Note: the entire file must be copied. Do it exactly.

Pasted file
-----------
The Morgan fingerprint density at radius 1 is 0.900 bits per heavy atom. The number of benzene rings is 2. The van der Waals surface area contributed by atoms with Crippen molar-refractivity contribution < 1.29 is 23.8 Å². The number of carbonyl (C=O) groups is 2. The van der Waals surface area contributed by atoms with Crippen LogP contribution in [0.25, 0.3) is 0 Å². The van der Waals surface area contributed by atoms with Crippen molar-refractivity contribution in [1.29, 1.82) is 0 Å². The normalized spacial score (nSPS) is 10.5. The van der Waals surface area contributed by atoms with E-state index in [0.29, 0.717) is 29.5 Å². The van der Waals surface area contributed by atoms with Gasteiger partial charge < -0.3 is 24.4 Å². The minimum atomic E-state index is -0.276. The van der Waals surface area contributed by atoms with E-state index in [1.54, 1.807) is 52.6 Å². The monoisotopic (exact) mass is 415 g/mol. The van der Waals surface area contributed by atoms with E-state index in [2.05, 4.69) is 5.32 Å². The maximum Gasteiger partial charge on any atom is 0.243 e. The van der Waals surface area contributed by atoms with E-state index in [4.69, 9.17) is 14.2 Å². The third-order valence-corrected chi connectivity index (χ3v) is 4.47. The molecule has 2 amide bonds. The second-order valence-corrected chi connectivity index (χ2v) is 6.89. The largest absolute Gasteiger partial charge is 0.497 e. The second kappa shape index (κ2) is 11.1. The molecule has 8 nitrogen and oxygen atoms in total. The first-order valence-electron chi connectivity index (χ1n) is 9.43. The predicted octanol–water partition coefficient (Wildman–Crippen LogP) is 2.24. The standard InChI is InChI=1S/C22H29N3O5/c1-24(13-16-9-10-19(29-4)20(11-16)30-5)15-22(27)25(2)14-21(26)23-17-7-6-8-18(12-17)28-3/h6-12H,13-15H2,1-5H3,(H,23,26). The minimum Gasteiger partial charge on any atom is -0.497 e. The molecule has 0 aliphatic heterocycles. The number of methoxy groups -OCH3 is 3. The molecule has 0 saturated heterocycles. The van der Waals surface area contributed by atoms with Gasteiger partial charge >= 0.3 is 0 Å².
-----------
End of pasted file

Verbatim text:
The Morgan fingerprint density at radius 1 is 0.900 bits per heavy atom. The number of benzene rings is 2. The van der Waals surface area contributed by atoms with Crippen molar-refractivity contribution < 1.29 is 23.8 Å². The number of carbonyl (C=O) groups is 2. The van der Waals surface area contributed by atoms with Crippen LogP contribution in [0.25, 0.3) is 0 Å². The van der Waals surface area contributed by atoms with Crippen molar-refractivity contribution in [1.29, 1.82) is 0 Å². The normalized spacial score (nSPS) is 10.5. The van der Waals surface area contributed by atoms with E-state index in [0.29, 0.717) is 29.5 Å². The van der Waals surface area contributed by atoms with Gasteiger partial charge < -0.3 is 24.4 Å². The minimum atomic E-state index is -0.276. The van der Waals surface area contributed by atoms with E-state index in [1.54, 1.807) is 52.6 Å². The monoisotopic (exact) mass is 415 g/mol. The van der Waals surface area contributed by atoms with E-state index in [2.05, 4.69) is 5.32 Å². The maximum Gasteiger partial charge on any atom is 0.243 e. The van der Waals surface area contributed by atoms with E-state index in [4.69, 9.17) is 14.2 Å². The third-order valence-corrected chi connectivity index (χ3v) is 4.47. The molecule has 2 amide bonds. The second-order valence-corrected chi connectivity index (χ2v) is 6.89. The largest absolute Gasteiger partial charge is 0.497 e. The second kappa shape index (κ2) is 11.1. The molecule has 8 nitrogen and oxygen atoms in total. The first-order valence-electron chi connectivity index (χ1n) is 9.43. The predicted octanol–water partition coefficient (Wildman–Crippen LogP) is 2.24. The standard InChI is InChI=1S/C22H29N3O5/c1-24(13-16-9-10-19(29-4)20(11-16)30-5)15-22(27)25(2)14-21(26)23-17-7-6-8-18(12-17)28-3/h6-12H,13-15H2,1-5H3,(H,23,26). The minimum Gasteiger partial charge on any atom is -0.497 e. The molecule has 0 aliphatic heterocycles. The number of methoxy groups -OCH3 is 3. The molecule has 0 saturated heterocycles. The van der Waals surface area contributed by atoms with Gasteiger partial charge >= 0.3 is 0 Å².